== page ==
The landscape for local advertising, particularly by small- to medium-sized businesses (SMB’s) is undergoing a profound shift that is being masked in part by the overall downturn in advertising spending, two recent research reports from BIA/The Kelsey Group demonstrates. The key for local media companies is to segment the SMB client base in relation to their adoption of online media. And the key to that adoption rate is the age of the company, Kelsey concludes.

To put the entire opportunity in context, it’s useful to revisit BIA/Kelsey‘s U.S. Local Media Forecast, released earlier this year, where BIA/Kelsey chronicled a devastating decline in local advertising spend in 2009 and 2010. The firm doesn’t anticipate any recovery until 2011, nor any real strengthening of the local ad market until 2012.

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That is more than $27 billion of local advertising that will have evaporated during the recession. Within this macro trend, a fundamental secular shift is underway, says points out Polachek, president of BIA/Kelsey

“The general economic conditions worsened during 2009 causing advertising dollars to remain on the sidelines as businesses — large and small, local, regional and national — reined in spending levels,” said Polachek. “Even with improvements in the overall economy, we do not anticipate a rapid recovery among traditional media over the forecast period, because we believe the structural change in the local media industry has accelerated.”

This structural change is highlighted in BIA/Kelsey’s most recent update to its Local Commerce Monitor, a local tracking study that the firm has been doing over the past several years.

The ground-level research of SMBs reinforces the overall outlook for local advertising.

The Local Commerce Monitor study also revealed a decrease in overall ad spending by SMBs, owing to unfavorable economic conditions and the long-term substitution of traditional media with lower-cost digital/online media. SMBs decreased spending on advertising and promotion by 23.5 percent, from $2,734 annually (reported in August 2008) to $2,092 annually (reported in August 2009). In spite of the overall decrease in spending on advertising and promotion over the past 12 months, on average, SMBs increased spending on Web sites and profile pages by 26.8 percent, from $608 in 2008 to $769 in 2009.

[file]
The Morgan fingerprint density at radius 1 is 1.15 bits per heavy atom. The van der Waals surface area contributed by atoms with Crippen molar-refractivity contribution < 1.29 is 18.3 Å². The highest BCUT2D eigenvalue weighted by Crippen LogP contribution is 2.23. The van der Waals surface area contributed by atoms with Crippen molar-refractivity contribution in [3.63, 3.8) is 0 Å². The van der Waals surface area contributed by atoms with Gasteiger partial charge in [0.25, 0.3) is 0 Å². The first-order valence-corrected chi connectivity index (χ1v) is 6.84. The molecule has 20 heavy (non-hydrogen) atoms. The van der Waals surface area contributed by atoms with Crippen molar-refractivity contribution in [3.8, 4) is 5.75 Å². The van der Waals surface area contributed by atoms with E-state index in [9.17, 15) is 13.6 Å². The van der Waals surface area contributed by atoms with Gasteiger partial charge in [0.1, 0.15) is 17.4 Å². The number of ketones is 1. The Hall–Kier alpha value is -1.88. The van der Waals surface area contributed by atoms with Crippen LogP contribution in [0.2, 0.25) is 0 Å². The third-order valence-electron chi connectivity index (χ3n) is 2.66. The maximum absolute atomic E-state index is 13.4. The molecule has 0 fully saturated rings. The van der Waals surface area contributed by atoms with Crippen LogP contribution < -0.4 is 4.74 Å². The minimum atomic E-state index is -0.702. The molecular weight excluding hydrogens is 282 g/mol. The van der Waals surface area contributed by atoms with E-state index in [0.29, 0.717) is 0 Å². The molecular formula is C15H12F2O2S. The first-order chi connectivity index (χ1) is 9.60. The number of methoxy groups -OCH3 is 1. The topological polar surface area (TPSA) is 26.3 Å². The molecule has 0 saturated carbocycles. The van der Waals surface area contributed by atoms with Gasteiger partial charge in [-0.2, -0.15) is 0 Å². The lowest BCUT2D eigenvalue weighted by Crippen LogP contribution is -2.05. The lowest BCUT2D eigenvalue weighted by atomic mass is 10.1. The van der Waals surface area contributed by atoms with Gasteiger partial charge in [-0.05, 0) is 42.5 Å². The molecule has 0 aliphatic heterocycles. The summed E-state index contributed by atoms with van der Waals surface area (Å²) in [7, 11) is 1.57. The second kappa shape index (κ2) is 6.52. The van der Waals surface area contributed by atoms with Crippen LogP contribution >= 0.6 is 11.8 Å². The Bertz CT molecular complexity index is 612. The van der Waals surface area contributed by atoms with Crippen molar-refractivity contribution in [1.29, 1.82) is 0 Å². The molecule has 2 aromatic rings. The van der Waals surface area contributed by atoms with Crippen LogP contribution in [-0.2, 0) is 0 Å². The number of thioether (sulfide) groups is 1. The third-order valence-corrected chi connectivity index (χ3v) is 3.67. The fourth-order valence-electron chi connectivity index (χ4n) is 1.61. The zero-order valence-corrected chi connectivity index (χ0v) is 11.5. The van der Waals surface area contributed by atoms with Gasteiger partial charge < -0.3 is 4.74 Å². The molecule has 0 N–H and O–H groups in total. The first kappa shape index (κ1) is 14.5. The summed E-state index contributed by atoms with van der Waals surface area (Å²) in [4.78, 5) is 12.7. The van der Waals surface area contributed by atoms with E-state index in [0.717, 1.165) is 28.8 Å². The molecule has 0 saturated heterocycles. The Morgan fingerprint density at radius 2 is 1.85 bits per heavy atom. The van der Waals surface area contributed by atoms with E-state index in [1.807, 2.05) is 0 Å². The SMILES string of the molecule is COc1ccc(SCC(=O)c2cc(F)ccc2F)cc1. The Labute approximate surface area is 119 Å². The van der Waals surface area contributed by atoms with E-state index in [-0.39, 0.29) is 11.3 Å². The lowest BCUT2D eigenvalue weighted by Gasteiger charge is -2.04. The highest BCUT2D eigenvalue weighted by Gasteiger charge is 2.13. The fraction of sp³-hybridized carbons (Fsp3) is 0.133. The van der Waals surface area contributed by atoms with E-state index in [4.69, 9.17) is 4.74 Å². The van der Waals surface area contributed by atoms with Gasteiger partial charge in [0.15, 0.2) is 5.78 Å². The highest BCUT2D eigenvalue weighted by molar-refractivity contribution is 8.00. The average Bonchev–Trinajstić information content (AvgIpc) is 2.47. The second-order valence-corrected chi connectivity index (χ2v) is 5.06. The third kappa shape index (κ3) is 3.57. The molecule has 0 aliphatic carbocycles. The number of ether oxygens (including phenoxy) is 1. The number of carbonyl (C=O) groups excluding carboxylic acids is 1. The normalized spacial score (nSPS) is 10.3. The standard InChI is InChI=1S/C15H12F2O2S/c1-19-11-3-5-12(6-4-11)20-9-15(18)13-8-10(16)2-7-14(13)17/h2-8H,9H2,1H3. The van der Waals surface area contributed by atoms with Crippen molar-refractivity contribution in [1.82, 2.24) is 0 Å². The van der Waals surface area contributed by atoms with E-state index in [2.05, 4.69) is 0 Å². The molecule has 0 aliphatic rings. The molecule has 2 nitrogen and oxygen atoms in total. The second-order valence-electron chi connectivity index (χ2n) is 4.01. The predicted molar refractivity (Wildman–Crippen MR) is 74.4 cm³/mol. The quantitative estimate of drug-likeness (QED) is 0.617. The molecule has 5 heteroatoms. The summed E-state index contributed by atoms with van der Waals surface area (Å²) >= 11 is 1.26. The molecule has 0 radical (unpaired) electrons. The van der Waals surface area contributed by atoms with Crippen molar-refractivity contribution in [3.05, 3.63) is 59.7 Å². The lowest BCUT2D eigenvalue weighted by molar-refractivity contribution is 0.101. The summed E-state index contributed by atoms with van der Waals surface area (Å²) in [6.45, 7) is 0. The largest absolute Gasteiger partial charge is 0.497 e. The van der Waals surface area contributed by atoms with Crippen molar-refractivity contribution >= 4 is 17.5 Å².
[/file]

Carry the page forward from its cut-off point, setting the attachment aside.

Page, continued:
Kelsey does chronicle on notable shift among SMBs: they have personally begun to use more digital media than traditional media. This usage shift will drive accelerate the shift in marketing purchases, BIA/Kelsey contends.

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The younger the business, the more likely they are to spend heavily on internet advertising, BIA/Kelsey points out. Businesses less than 3 years old will spend close to 1/3 of their budget on internet, while businesses more than 10 years old will spend only 13%.

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The obvious conclusion, Kelsey points out, is to target younger businesses with digital offerings.

The success rate is likely to be much higher.

The dollars at stake are meaningful.

Indeed, a steady shift toward digital media continues. BIA/Kelsey forecasts spending on traditional media to decline from $115 billion in 2009 to $108.2 billion in 2014 (CAGR of -1.2 percent). During the same period, spending on online/interactive media is projected to grow from $15.2 billion to $36.7 billion (CAGR of 19.3 percent).

Over the next five years, a focus on emerging businesses as the foundation of digital growth is a strategy that is likely to be rewarded.

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